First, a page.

Evolutionary Ethics

September 5th, 2010 by Kara in Dictionary, Moral Terms

The discipline of evolutionary ethics has developed in response to the growth of scientific inquiry and the overlap between evolutionary theory and moral philosophy. The primary goal of evolutionary ethics is to arrive at conclusions by applying principles of evolutionary theory to clarify perplexing issues in moral philosophy or elaborate on previously debated issues with new insight. Evolutionary ethics can be divided into three distinct branches: Descriptive Evolutionary Ethics explores how certain moral capacities arose in human being by examining scientific claims. For example, how did human beings develop an understanding ...

Ethical Egoism

September 5th, 2010 by Kara in Dictionary, Moral Terms

Ethical egoism is the moral doctrine that everyone ought to act to promote his or her own interests exclusively. In contrast to psychological egoism, ethical egoism makes a claim about how people should behave rather than how they actually behave. Perhaps the most notable advocates of ethical egoism were Ayn Rand and Max Stirner, each of whom argued (although in slightly different ways) that pursuit of one’s self-interest should always be a person’s primary goal. Ethical egoism is often equated with selfishness, the disregard of others’ interests in favor of one’s ...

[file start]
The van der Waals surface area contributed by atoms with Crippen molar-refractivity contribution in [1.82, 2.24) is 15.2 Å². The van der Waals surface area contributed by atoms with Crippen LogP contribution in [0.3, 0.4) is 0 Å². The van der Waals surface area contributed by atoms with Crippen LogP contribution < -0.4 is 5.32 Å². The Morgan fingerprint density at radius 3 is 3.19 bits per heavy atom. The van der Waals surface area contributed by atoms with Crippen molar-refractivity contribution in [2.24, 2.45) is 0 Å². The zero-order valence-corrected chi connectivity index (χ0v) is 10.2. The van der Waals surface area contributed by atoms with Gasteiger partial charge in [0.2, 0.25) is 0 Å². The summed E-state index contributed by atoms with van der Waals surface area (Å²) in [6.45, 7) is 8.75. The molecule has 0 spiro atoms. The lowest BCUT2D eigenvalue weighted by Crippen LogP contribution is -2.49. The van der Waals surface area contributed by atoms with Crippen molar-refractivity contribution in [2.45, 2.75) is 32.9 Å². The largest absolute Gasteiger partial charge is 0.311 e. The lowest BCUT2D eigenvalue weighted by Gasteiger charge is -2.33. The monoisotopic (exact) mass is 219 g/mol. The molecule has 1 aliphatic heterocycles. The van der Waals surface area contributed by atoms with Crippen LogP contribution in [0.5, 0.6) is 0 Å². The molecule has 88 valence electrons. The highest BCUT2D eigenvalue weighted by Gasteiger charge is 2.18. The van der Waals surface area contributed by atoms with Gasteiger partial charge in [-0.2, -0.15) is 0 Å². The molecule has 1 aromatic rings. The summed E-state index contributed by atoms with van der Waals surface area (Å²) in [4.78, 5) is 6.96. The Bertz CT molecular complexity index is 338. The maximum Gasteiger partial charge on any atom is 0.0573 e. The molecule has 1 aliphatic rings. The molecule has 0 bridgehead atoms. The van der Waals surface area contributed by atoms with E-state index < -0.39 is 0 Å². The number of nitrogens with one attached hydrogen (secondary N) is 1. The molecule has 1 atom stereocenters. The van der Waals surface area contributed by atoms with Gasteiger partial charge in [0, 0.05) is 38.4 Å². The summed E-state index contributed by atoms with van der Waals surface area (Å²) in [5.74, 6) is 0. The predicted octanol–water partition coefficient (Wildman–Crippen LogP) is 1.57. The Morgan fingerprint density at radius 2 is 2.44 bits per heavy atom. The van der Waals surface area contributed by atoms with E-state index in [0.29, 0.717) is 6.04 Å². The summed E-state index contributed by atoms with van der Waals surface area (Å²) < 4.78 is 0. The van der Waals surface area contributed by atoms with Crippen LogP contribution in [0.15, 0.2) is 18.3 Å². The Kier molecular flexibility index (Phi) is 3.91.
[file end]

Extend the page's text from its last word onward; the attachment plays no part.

Immoralist

September 5th, 2010 by Kara in Dictionary, Moral Terms

An immoralist is a skeptical individual who believes it is preferable to act immorally when morality does not serve his or her self-interest. Thrasymachus of Plato’s Republic is one clear example of an immoralist. In “The Reconciliation Project,” Gregory Kavka attempts to reconcile morality and self-interest. However, before beginning this task, Kavka identifies a group of individuals which he believes he cannot satisfy. Some have supposed that a successful reconciliation would be able to persuade an immoralist to behave morally. Kavka, however, claims that this task cannot be accomplished. Kavka characterizes immoralists ...

Altruism

September 5th, 2010 by Kara in Dictionary, Moral Terms

An action is considered altruistic if it benefits others while harming oneself. Altruistic acts are considered acts of self-sacrifice, and therefore, they are generally regarded as the opposite of self-interested acts. The doctrine of altruism (sometimes called The Principle of Beneficence) states that people have a moral duty to aid others, even at the sacrifice of individual self-interests. Generally, this doctrine is considered morally unacceptable because it mandates actions which are supererogatory (i.e., morally praiseworthy but not morally required). However, milder forms of altruism are often employed as components of ...